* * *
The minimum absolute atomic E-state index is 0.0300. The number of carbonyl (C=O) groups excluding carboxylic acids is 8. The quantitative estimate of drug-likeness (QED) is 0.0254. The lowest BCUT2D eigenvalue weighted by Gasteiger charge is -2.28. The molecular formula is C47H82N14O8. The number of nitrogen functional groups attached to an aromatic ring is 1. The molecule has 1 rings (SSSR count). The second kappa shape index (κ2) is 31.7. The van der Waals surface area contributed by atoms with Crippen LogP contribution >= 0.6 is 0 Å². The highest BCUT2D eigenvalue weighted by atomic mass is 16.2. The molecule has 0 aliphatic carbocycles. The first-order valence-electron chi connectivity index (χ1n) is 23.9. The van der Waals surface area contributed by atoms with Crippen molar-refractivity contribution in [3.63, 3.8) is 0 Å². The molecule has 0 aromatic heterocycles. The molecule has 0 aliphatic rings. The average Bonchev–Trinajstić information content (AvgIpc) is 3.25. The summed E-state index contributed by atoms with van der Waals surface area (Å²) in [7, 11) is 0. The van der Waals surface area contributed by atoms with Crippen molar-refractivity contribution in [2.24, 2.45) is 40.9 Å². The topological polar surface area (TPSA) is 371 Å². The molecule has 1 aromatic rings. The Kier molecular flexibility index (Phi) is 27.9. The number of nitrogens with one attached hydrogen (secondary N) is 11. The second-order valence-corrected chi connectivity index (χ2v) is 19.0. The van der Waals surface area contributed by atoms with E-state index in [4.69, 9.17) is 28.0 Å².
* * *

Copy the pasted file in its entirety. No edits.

The minimum absolute atomic E-state index is 0.0300. The number of carbonyl (C=O) groups excluding carboxylic acids is 8. The quantitative estimate of drug-likeness (QED) is 0.0254. The lowest BCUT2D eigenvalue weighted by Gasteiger charge is -2.28. The molecular formula is C47H82N14O8. The number of nitrogen functional groups attached to an aromatic ring is 1. The molecule has 1 rings (SSSR count). The second kappa shape index (κ2) is 31.7. The van der Waals surface area contributed by atoms with Crippen LogP contribution >= 0.6 is 0 Å². The highest BCUT2D eigenvalue weighted by atomic mass is 16.2. The molecule has 0 aliphatic carbocycles. The first-order valence-electron chi connectivity index (χ1n) is 23.9. The van der Waals surface area contributed by atoms with Crippen molar-refractivity contribution in [3.63, 3.8) is 0 Å². The molecule has 0 aromatic heterocycles. The molecule has 0 aliphatic rings. The average Bonchev–Trinajstić information content (AvgIpc) is 3.25. The summed E-state index contributed by atoms with van der Waals surface area (Å²) in [7, 11) is 0. The van der Waals surface area contributed by atoms with Crippen molar-refractivity contribution in [2.24, 2.45) is 40.9 Å². The topological polar surface area (TPSA) is 371 Å². The molecule has 1 aromatic rings. The Kier molecular flexibility index (Phi) is 27.9. The number of nitrogens with one attached hydrogen (secondary N) is 11. The second-order valence-corrected chi connectivity index (χ2v) is 19.0. The van der Waals surface area contributed by atoms with E-state index in [4.69, 9.17) is 28.0 Å².